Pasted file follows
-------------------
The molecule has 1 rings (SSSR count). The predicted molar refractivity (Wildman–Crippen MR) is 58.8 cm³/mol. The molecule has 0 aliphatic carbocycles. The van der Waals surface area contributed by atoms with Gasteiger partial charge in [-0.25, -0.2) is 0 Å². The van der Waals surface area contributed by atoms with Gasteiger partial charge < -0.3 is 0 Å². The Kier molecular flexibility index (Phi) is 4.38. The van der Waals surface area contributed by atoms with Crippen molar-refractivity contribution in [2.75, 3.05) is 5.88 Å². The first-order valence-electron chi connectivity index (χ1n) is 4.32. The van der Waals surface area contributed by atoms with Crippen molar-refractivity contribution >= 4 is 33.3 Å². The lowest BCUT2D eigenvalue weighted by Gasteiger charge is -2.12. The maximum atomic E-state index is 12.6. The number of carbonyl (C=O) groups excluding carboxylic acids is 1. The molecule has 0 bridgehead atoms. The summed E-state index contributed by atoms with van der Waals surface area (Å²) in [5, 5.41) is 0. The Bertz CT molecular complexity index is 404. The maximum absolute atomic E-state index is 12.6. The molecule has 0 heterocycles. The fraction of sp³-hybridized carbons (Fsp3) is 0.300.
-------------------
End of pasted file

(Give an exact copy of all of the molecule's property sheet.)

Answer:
The molecule has 1 rings (SSSR count). The predicted molar refractivity (Wildman–Crippen MR) is 58.8 cm³/mol. The molecule has 0 aliphatic carbocycles. The van der Waals surface area contributed by atoms with Gasteiger partial charge in [-0.25, -0.2) is 0 Å². The van der Waals surface area contributed by atoms with Gasteiger partial charge < -0.3 is 0 Å². The Kier molecular flexibility index (Phi) is 4.38. The van der Waals surface area contributed by atoms with Crippen molar-refractivity contribution in [2.75, 3.05) is 5.88 Å². The first-order valence-electron chi connectivity index (χ1n) is 4.32. The van der Waals surface area contributed by atoms with Crippen molar-refractivity contribution >= 4 is 33.3 Å². The lowest BCUT2D eigenvalue weighted by Gasteiger charge is -2.12. The maximum atomic E-state index is 12.6. The number of carbonyl (C=O) groups excluding carboxylic acids is 1. The molecule has 0 bridgehead atoms. The summed E-state index contributed by atoms with van der Waals surface area (Å²) in [5, 5.41) is 0. The Bertz CT molecular complexity index is 404. The maximum absolute atomic E-state index is 12.6. The molecule has 0 heterocycles. The fraction of sp³-hybridized carbons (Fsp3) is 0.300.